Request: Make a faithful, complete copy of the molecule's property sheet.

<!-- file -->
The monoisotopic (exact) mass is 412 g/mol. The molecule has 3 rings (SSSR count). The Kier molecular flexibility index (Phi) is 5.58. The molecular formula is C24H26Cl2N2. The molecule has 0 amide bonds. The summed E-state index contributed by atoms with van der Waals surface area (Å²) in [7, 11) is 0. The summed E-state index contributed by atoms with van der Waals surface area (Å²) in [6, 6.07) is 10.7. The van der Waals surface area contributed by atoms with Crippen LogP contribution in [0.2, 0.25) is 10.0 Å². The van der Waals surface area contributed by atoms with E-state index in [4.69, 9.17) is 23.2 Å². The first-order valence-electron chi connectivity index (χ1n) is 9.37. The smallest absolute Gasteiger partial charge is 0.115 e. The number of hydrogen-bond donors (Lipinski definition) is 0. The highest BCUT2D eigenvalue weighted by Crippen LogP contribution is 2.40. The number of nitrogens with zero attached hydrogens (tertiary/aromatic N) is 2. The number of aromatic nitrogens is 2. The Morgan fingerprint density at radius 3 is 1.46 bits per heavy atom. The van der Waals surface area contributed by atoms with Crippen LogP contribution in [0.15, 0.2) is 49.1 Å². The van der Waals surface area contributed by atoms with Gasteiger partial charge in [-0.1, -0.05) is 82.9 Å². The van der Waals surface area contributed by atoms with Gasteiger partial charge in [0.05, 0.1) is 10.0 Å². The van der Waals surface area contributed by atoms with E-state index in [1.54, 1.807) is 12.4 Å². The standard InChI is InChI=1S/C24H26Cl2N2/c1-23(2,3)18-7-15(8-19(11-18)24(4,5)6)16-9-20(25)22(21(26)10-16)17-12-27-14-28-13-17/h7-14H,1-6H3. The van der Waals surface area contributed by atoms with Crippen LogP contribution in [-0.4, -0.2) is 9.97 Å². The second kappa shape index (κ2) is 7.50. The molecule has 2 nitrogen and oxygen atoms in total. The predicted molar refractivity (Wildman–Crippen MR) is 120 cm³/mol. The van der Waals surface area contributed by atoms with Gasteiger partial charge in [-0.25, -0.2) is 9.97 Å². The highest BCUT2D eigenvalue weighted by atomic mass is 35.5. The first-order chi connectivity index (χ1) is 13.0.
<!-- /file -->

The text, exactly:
The monoisotopic (exact) mass is 412 g/mol. The molecule has 3 rings (SSSR count). The Kier molecular flexibility index (Phi) is 5.58. The molecular formula is C24H26Cl2N2. The molecule has 0 amide bonds. The summed E-state index contributed by atoms with van der Waals surface area (Å²) in [7, 11) is 0. The summed E-state index contributed by atoms with van der Waals surface area (Å²) in [6, 6.07) is 10.7. The van der Waals surface area contributed by atoms with Crippen LogP contribution in [0.2, 0.25) is 10.0 Å². The van der Waals surface area contributed by atoms with E-state index in [4.69, 9.17) is 23.2 Å². The first-order valence-electron chi connectivity index (χ1n) is 9.37. The smallest absolute Gasteiger partial charge is 0.115 e. The number of hydrogen-bond donors (Lipinski definition) is 0. The highest BCUT2D eigenvalue weighted by Crippen LogP contribution is 2.40. The number of nitrogens with zero attached hydrogens (tertiary/aromatic N) is 2. The number of aromatic nitrogens is 2. The Morgan fingerprint density at radius 3 is 1.46 bits per heavy atom. The van der Waals surface area contributed by atoms with Crippen LogP contribution in [0.15, 0.2) is 49.1 Å². The van der Waals surface area contributed by atoms with Gasteiger partial charge in [-0.1, -0.05) is 82.9 Å². The van der Waals surface area contributed by atoms with Gasteiger partial charge in [0.05, 0.1) is 10.0 Å². The van der Waals surface area contributed by atoms with E-state index in [1.54, 1.807) is 12.4 Å². The standard InChI is InChI=1S/C24H26Cl2N2/c1-23(2,3)18-7-15(8-19(11-18)24(4,5)6)16-9-20(25)22(21(26)10-16)17-12-27-14-28-13-17/h7-14H,1-6H3. The van der Waals surface area contributed by atoms with Crippen LogP contribution in [-0.4, -0.2) is 9.97 Å². The second kappa shape index (κ2) is 7.50. The molecule has 2 nitrogen and oxygen atoms in total. The predicted molar refractivity (Wildman–Crippen MR) is 120 cm³/mol. The van der Waals surface area contributed by atoms with Gasteiger partial charge in [-0.25, -0.2) is 9.97 Å². The highest BCUT2D eigenvalue weighted by atomic mass is 35.5. The first-order chi connectivity index (χ1) is 13.0.